Robert Badgett, MD; Andrew Massey, MD
Does prophylactic botulinum toxin A reduce frequency of migraine or tension headaches, or chronic daily headaches in adults?
Included studies compared botulinum toxin A, alone or combined with other prophylactic or analgesic treatments, with placebo or other treatments in adults who had headaches; were ≥ 4 weeks in duration; and reported headache frequency or severity. Exclusion criteria were headaches associated with other disorders (e.g., cervical dystonia) or secondary headaches (e.g., postlumbar puncture headaches). Outcomes were patient-reported headache frequency or severity, indices that included patient-reported headache frequency and severity, and adverse events.
MEDLINE, EMBASE/Excerpta Medica, Cochrane Library, and reference lists were searched to March 2012 for randomized controlled trials (RCTs). 31 RCTs met inclusion criteria: 27 used placebo controls (n = 5423, mean age 42 y, 76% women) and 4 used active controls (n = 210, mean age range 30 to 42 y, 89% women), including topiramate, amitriptyline, methylprednisolone, and valproate. 10 placebo-controlled trials evaluated treatment for episodic migraine headaches (< 15 headaches/mo), 8 for chronic tension-type headaches (≥ 15 headaches/mo), 5 for chronic migraine headaches, 3 for chronic daily migraine or tension-type headaches, and 1 for a mixed population; 2 active-controlled trials evaluated treatment for chronic migraine headaches and 2 for a mixed population. 17 placebo-controlled RCTs and 1 active-controlled RCT scored ≥ 6 out of 8 on the Jadad scale for methodological quality.
Botulinum toxin A reduced frequency of chronic migraine and chronic daily headaches more than placebo; groups did not differ for reducing frequency of episodic migraine or chronic tension-type headaches (Table). In single RCTs, botulinum toxin A reduced the severity of chronic tension-type headaches more than methylprednisolone; botulinum toxin A did not differ from topiramate, valproate, or amitriptyline for reducing headache frequency. Botulinum toxin A increased adverse events more than placebo (25 RCTs; 57% vs 46%; relative risk increase 25%, 95% CI 14 to 36; number needed to harm 9, CI 7 to 16*).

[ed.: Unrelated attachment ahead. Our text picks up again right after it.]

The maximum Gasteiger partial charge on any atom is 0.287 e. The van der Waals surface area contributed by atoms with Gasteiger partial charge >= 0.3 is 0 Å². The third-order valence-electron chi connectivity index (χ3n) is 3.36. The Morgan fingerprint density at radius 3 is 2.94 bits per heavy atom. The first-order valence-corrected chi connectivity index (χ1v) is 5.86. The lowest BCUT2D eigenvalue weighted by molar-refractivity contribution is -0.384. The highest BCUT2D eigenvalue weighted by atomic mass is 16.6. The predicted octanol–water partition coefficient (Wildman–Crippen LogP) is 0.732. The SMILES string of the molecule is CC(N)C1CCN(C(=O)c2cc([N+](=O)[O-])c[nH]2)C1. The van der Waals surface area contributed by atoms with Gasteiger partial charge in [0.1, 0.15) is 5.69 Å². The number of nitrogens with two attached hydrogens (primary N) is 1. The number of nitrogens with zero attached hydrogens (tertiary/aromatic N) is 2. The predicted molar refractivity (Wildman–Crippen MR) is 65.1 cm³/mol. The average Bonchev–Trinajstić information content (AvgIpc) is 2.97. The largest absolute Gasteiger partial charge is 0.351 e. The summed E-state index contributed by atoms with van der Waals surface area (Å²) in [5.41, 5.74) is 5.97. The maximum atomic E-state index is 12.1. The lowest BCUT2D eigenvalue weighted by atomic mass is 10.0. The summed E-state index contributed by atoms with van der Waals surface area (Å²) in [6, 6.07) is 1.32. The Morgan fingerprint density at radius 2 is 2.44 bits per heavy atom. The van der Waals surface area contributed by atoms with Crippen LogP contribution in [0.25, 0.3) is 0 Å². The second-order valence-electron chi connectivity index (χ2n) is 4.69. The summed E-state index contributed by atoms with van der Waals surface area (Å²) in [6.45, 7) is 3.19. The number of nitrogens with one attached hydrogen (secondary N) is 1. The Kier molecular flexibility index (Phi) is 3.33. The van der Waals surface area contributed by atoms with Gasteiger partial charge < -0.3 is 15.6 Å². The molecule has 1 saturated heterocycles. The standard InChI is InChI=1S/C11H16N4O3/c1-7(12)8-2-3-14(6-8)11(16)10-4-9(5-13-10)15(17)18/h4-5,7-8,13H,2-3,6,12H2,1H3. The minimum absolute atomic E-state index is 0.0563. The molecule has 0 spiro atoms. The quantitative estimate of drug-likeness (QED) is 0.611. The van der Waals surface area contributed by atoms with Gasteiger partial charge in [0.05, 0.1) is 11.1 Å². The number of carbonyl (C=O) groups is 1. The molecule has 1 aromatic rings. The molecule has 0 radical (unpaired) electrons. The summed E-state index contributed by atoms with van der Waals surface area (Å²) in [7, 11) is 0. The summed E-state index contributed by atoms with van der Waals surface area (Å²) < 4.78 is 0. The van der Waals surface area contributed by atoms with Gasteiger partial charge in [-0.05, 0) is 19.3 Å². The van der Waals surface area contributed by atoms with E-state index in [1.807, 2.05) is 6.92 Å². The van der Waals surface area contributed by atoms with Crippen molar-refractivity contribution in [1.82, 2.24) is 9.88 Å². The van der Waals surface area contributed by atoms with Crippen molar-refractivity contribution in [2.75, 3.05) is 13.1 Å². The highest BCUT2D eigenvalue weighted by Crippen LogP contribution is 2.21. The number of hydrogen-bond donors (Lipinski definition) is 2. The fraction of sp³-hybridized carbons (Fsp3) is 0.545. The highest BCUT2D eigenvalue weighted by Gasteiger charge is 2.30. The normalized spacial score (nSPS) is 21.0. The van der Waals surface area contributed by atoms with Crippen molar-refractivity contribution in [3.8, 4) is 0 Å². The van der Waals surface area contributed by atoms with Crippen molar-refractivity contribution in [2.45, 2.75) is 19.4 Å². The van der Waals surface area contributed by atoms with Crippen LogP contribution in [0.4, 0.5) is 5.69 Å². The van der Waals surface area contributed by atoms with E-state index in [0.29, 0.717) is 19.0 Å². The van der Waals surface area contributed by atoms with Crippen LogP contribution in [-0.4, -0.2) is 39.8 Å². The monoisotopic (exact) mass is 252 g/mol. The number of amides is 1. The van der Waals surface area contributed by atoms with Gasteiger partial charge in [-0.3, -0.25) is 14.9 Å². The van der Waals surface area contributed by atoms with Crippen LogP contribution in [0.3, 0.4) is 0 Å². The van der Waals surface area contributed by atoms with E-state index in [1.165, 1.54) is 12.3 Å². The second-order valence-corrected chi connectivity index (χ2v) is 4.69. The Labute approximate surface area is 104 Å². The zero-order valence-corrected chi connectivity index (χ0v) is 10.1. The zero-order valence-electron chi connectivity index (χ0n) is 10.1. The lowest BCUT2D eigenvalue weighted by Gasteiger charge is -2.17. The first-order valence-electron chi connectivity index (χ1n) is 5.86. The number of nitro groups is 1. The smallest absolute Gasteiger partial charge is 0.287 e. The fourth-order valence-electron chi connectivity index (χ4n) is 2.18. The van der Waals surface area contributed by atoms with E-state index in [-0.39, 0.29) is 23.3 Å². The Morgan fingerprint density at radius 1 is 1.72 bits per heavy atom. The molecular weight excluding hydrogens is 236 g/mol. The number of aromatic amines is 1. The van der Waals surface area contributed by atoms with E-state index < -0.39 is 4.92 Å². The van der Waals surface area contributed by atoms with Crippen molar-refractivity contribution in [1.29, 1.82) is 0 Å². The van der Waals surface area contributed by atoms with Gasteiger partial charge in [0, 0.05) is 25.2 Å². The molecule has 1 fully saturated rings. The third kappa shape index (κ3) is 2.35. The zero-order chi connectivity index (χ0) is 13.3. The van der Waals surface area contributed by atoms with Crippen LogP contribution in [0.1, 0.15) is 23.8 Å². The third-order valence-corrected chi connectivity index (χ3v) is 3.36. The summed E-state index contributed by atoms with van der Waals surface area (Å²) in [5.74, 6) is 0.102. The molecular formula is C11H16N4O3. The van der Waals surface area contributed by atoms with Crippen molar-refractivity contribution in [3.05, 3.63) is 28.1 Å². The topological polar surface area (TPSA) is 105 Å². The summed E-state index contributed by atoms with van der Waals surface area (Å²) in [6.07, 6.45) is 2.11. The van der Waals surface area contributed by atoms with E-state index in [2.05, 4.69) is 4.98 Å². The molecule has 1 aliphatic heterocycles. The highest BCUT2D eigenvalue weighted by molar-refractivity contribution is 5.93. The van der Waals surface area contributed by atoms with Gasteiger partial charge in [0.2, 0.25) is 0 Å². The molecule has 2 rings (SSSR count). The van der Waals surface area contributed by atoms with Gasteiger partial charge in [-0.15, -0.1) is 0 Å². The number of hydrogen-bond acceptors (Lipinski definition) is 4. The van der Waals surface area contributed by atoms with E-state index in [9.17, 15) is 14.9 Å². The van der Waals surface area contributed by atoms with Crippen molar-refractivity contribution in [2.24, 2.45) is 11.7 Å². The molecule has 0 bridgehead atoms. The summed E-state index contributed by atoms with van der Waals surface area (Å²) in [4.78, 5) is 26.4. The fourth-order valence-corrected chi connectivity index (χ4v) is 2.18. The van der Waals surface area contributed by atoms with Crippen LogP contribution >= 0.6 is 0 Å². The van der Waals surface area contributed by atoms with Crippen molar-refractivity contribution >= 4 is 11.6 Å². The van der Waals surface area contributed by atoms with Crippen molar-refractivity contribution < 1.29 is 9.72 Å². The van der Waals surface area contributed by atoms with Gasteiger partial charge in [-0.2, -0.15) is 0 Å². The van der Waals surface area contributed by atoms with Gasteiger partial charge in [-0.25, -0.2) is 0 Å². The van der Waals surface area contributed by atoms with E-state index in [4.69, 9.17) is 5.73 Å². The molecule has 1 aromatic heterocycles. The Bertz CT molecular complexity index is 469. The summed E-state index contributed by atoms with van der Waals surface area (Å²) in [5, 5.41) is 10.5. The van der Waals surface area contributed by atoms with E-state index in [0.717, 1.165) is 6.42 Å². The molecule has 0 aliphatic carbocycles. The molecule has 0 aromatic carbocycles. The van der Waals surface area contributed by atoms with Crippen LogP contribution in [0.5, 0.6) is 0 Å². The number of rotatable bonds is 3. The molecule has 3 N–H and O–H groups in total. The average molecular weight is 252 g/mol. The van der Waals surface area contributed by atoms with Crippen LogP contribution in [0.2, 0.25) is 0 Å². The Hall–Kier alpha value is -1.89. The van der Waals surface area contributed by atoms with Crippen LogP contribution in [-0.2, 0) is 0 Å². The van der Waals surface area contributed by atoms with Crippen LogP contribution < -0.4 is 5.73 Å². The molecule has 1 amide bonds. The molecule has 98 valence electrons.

In adults, prophylactic botulinum toxin A reduces frequency of chronic migraine headaches and chronic daily headaches but increases adverse events.
Prophylactic botulinum toxin A vs placebo in adults with headaches†
†CI defined in Glossary.
‡Episodic headache, < 15 headaches/mo; chronic headache, ≥ 15 headaches/mo.
§Negative values favor treatment.
Robert Badgett, Andrew Massey. Review: Prophylactic botulinum toxin A reduces frequency of chronic migraine headaches in adults. Ann Intern Med. 2012;157:JC2–10. doi: 10.7326/0003-4819-157-4-201208210-02010
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Published: Ann Intern Med. 2012;157(4):JC2-10.
Headache, Neurology, Prevention/Screening.
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Print ISSN: 0003-4819 | Online ISSN: 1539-3704
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